The Adventures Harry Richmond — Complete eBook

This eBook from the Gutenberg Project consists of approximately 638 pages of information about The Adventures Harry Richmond Complete.

I followed my father’s meaning as the shadow of a bird follows it in sunlight; it made no stronger an impression than a flying shadow on the grass; still I could verify subsequently that I had penetrated him—­I had caught the outline of his meaning—­though I was little accustomed to his manner of communicating his ideas:  I had no notion of what he touched on with the words, prestige, essence, and odour.

My efforts to gather the reason for his having left me neglected at school were fruitless.  ’Business, business! sad necessity! hurry, worry-the-hounds!’ was his nearest approach to an explicit answer; and seeing I grieved his kind eyes, I abstained.  Nor did I like to defend Mr. Rippenger for expecting to be paid.  We came to that point once or twice, when so sharply wronged did he appear, and vehement and indignant, that I banished thoughts which marred my luxurious contentment in hearing him talk and sing, and behave in his old ways and new habits.

Plain velvet was his dress at dinner.  We had a yellow Hock.  Temple’s meditative face over it, to discover the margravine, or something, in its flavour, was a picture.  It was an evening of incessant talking; no telling of events straightforwardly, but all by fits—­all here and there.  My father talked of Turkey, so I learnt he had been in that country; Temple of the routine of our life at Riversley; I of Kiomi, the gipsy girl; then we two of Captain Jasper Welsh; my father of the Princess Ottilia.  When I alluded to the margravine, he had a word to say of Mrs. Waddy; so I learnt she had been in continual correspondence with him, and had cried heavily about me, poor soul.  Temple laughed out a recollection of Captain Bulsted’s ‘hic, haec, hoc’; I jumped Janet Ilchester up on the table; my father expatiated on the comfort of a volume of Shakespeare to an exiled Englishman.  We drank to one another, and heartily to the statue.  My father related the history of the margravine’s plot in duck-and-drake skips, and backward to his first introduction to her at some Austrian Baths among the mountains.  She wanted amusement—­he provided it; she never let him quit her sight from that moment.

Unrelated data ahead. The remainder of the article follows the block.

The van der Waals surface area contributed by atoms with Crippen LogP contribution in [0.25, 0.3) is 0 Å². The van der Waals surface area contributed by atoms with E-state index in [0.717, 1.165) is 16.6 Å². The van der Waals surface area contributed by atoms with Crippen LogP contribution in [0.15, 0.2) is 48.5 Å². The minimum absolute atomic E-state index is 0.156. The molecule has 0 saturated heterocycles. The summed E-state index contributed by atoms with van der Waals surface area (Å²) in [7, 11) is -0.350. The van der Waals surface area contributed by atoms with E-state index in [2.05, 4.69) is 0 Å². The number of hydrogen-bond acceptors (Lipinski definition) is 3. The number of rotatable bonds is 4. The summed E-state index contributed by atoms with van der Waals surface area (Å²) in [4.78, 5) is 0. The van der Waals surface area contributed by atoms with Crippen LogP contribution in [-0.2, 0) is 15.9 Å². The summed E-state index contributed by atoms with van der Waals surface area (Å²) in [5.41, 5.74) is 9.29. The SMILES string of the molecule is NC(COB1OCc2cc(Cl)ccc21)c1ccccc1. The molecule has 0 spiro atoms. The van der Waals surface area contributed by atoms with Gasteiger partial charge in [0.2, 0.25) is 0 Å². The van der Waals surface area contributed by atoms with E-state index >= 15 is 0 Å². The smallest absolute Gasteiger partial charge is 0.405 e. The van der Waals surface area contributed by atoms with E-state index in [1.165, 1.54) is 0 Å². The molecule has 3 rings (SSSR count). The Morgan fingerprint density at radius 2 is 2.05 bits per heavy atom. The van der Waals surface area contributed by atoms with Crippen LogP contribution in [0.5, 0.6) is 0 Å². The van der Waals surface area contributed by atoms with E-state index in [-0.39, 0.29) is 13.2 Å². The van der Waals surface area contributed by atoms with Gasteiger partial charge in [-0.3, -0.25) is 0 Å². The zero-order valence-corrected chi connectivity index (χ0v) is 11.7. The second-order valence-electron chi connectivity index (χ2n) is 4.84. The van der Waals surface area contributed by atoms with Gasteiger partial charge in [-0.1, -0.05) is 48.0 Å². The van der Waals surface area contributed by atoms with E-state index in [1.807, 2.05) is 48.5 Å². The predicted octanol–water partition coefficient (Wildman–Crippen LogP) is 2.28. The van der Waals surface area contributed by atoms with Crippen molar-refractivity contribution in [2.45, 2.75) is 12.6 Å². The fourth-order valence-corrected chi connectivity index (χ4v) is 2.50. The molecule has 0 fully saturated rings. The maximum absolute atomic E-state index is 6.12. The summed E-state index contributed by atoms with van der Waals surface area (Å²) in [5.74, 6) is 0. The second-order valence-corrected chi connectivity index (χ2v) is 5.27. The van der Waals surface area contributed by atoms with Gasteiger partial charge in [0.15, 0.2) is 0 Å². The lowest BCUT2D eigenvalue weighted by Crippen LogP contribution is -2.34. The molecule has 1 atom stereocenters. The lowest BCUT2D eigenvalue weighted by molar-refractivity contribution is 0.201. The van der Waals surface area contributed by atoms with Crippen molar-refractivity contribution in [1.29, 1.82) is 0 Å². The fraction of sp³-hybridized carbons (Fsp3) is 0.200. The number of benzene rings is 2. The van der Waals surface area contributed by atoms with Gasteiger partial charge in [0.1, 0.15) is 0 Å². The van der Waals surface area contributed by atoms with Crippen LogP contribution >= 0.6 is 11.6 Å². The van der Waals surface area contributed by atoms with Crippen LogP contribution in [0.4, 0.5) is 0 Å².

‘And now,’ he said, ‘she has lost me!’ He drew out of his pocket-book a number of designs for the statue of Prince Albrecht, to which the margravine’s initials were appended, and shuffled them, and sighed, and said:’Most complete arrangements! most complete!  No body of men were ever so well drilled as those fellows up at Bella Vista—­could not have been!  And at the climax, in steps the darling boy for whom I laboured and sweated, and down we topple incontinently!  Nothing would have shaken me but the apparition of my son!  I was proof against everything but that!  I sat invincible for close upon an hour—­call it an hour!  Not a muscle of me moved:  I repeat, the heart in my bosom capered like an independent organ; had it all its own way, leaving me mine, until Mr. Temple, take my word for it, there is a guiding

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The Adventures Harry Richmond — Complete from Project Gutenberg. Public domain.
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